“You sound so clinical.”

“I’m a clinician. So are you. Just because I’m talking like a medic doesn’t mean I am without any feeling. I’m extremely sorry for Chris. It is not a road I would wish anyone to have to travel.”

“How can someone ask his wife to kill him?”

“He spoke only of one particular circumstance.”

“In any circumstance.”

“Easily. I would do the same.”

“Never ask me.”

“Martha,” Richard said now, as they stopped for a set of red lights, “would have asked for it, if she’d been able to. I see that now.”


“As it was, your mother had to take the burden on herself. At the time, I was horrified. I was blinded by grief to the truth, which was that it was the right thing to do. I was unable to think rationally—to see reason. Your mother had to see it for me.”

The lights changed and a motorcyclist roared across their path as Richard accelerated. He braked and swerved and the bike vanished into the darkness in a trail of exhaust smoke. They turned right. They were on the country road. Three miles or so from Cat’s home.

“What is the statistic for the deaths of young men on motor bicycles?”

“I want you to stop. I need you to tell me what you mean.”

“No need to stop. It was perfectly clear.”

“No, it was not perfectly clear.”

“Don’t shout at me, Catherine.”

“I don’t understand what you just said. About Mum and Martha. You have to tell me.”

She looked at him as he drove. His narrow face was set in a neutral, calm expression as he watched the road. I do not know this man, Cat thought, but I do understand why Simon feels as he does.

“I would probably never have told you. But now you know. Your mother gave Martha an injection of potassium. She could not bear to see her existence continue in that way. She told me and I agreed to say nothing to anyone else. Until now I’ve kept that promise. But as the subject arose again it seemed appropriate to tell you. I presume you agree we should keep this between ourselves?”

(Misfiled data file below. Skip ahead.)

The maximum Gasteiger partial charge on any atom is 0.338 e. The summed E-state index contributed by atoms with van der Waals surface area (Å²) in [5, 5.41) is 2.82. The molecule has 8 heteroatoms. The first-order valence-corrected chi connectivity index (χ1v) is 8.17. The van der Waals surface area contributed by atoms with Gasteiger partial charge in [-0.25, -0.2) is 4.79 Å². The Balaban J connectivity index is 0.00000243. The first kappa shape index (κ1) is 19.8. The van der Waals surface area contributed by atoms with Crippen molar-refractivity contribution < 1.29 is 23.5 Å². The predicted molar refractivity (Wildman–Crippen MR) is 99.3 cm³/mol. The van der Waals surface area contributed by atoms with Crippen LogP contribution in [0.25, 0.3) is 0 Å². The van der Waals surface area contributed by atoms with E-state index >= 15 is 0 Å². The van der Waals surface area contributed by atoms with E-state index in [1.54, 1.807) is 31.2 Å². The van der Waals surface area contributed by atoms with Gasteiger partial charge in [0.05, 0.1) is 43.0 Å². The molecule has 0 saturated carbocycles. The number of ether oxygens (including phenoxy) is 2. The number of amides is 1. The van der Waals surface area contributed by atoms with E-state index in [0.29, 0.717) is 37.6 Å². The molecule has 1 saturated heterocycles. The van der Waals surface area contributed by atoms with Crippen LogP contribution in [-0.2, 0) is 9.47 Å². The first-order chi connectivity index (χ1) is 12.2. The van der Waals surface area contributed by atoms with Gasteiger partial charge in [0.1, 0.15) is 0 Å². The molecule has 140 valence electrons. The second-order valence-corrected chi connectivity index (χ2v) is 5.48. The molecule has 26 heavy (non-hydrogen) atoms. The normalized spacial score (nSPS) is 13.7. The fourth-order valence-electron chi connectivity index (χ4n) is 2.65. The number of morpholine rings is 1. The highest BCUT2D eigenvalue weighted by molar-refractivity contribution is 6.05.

It was very late. Judith sat in the Deerbons’ friendly kitchen and thought about the day her husband had died.

She had been making notes for a case conference about a child they thought they would have to take into care. There had been a cat then too, huge and grey with scarred ears. Gasper, named by David. Fifteen years before. A scrap of pathetic fluff found in a puddle by her daily help and brought to them in a duffel bag. Now David was in the Congo saving lives, Vivien in Edinburgh doing her vet training and Gasper was spreadeagled in a patch of late sunshine on the kitchen table beside her, one paw occasionally reaching out to scratch half-heartedly at her file. Don had gone fishing, leaving at dawn. He never woke her. She had come downstairs just after seven but he had been long gone to his favourite stretch of the Test.

The Deerbon cat, Mephisto, was on the chair opposite her, a tight, neat ball, paws tucked away.

She remembered making a pot of tea and looking at the clock to work out when to put the casserole in, thinking about her case, worrying about it as she always did. Taking a child from its parents was never easy, she never felt other than anxious about it, that was why she had been reading the case notes again.

She remembered the child’s name. Campbell Wild.

Don should have been home by eight. There had been the sound of the car a little after seven. Good, she had thought, I can go for an early bath and Don can peel the potatoes after he’s sorted out his fish. Assuming there are fish.

And then there had been the sound not of his key in the door but of the bell. Ringing, ringing.

He had managed to struggle to the bank before falling onto it, face down, as the pain of the coronary hit him, and had lain there half the day before a couple had come by, walking their Labradors.

It had been her husband’s registrar, who had turned up one Sunday morning a month later and simply told her that he was going to drive her there and that perhaps she might want to pick some flowers to take with her. He had been the week before, he said, on a recce. Knew where to go, found the spot. He had been gentle and firm, a nice boy with a strangely domed forehead, rimless spectacles. When they reached the exact place on the riverbank, he had gone away and left her alone for about twenty minutes. Afterwards, they had gone to eat a steak in a nearby pub. He had sussed that out in advance too.

Mephisto stirred and yawned and burrowed more deeply back into sleep and then there were the lights of the car swinging into the drive.